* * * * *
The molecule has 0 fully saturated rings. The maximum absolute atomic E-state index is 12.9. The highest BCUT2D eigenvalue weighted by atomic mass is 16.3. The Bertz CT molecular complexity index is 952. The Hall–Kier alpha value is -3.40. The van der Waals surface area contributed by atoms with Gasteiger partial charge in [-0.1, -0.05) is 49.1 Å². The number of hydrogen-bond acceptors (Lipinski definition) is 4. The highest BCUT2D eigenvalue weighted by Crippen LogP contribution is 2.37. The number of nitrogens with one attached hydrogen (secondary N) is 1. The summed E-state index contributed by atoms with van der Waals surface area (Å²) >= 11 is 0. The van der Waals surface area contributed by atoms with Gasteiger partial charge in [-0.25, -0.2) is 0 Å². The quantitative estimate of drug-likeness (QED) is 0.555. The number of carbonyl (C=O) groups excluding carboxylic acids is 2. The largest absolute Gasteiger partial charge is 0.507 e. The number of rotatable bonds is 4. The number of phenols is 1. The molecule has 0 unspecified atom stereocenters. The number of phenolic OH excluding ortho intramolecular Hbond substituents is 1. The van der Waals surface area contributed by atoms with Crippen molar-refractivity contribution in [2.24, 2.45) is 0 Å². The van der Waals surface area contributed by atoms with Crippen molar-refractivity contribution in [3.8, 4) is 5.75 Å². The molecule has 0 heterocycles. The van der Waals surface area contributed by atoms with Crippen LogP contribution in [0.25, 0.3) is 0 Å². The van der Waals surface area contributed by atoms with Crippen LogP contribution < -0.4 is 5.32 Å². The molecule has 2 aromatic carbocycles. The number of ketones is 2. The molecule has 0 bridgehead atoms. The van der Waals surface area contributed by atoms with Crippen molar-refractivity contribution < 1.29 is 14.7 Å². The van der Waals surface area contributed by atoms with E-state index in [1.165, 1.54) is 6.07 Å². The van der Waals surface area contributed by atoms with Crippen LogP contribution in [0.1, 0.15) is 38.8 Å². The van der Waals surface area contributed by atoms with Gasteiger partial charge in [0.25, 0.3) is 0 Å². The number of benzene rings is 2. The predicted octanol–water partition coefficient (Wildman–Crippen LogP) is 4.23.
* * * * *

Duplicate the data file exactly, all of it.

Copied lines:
The molecule has 0 fully saturated rings. The maximum absolute atomic E-state index is 12.9. The highest BCUT2D eigenvalue weighted by atomic mass is 16.3. The Bertz CT molecular complexity index is 952. The Hall–Kier alpha value is -3.40. The van der Waals surface area contributed by atoms with Gasteiger partial charge in [-0.1, -0.05) is 49.1 Å². The number of hydrogen-bond acceptors (Lipinski definition) is 4. The highest BCUT2D eigenvalue weighted by Crippen LogP contribution is 2.37. The number of nitrogens with one attached hydrogen (secondary N) is 1. The summed E-state index contributed by atoms with van der Waals surface area (Å²) >= 11 is 0. The van der Waals surface area contributed by atoms with Gasteiger partial charge in [-0.25, -0.2) is 0 Å². The quantitative estimate of drug-likeness (QED) is 0.555. The number of carbonyl (C=O) groups excluding carboxylic acids is 2. The largest absolute Gasteiger partial charge is 0.507 e. The number of rotatable bonds is 4. The number of phenols is 1. The molecule has 0 unspecified atom stereocenters. The number of phenolic OH excluding ortho intramolecular Hbond substituents is 1. The van der Waals surface area contributed by atoms with Crippen molar-refractivity contribution in [2.24, 2.45) is 0 Å². The van der Waals surface area contributed by atoms with Crippen molar-refractivity contribution in [3.8, 4) is 5.75 Å². The molecule has 0 heterocycles. The van der Waals surface area contributed by atoms with Crippen LogP contribution in [0.25, 0.3) is 0 Å². The van der Waals surface area contributed by atoms with Crippen LogP contribution < -0.4 is 5.32 Å². The molecule has 2 aromatic carbocycles. The number of ketones is 2. The molecule has 0 bridgehead atoms. The van der Waals surface area contributed by atoms with Crippen molar-refractivity contribution < 1.29 is 14.7 Å². The van der Waals surface area contributed by atoms with E-state index in [1.165, 1.54) is 6.07 Å². The van der Waals surface area contributed by atoms with Crippen LogP contribution in [0.1, 0.15) is 38.8 Å². The van der Waals surface area contributed by atoms with Gasteiger partial charge in [0.25, 0.3) is 0 Å². The number of benzene rings is 2. The predicted octanol–water partition coefficient (Wildman–Crippen LogP) is 4.23.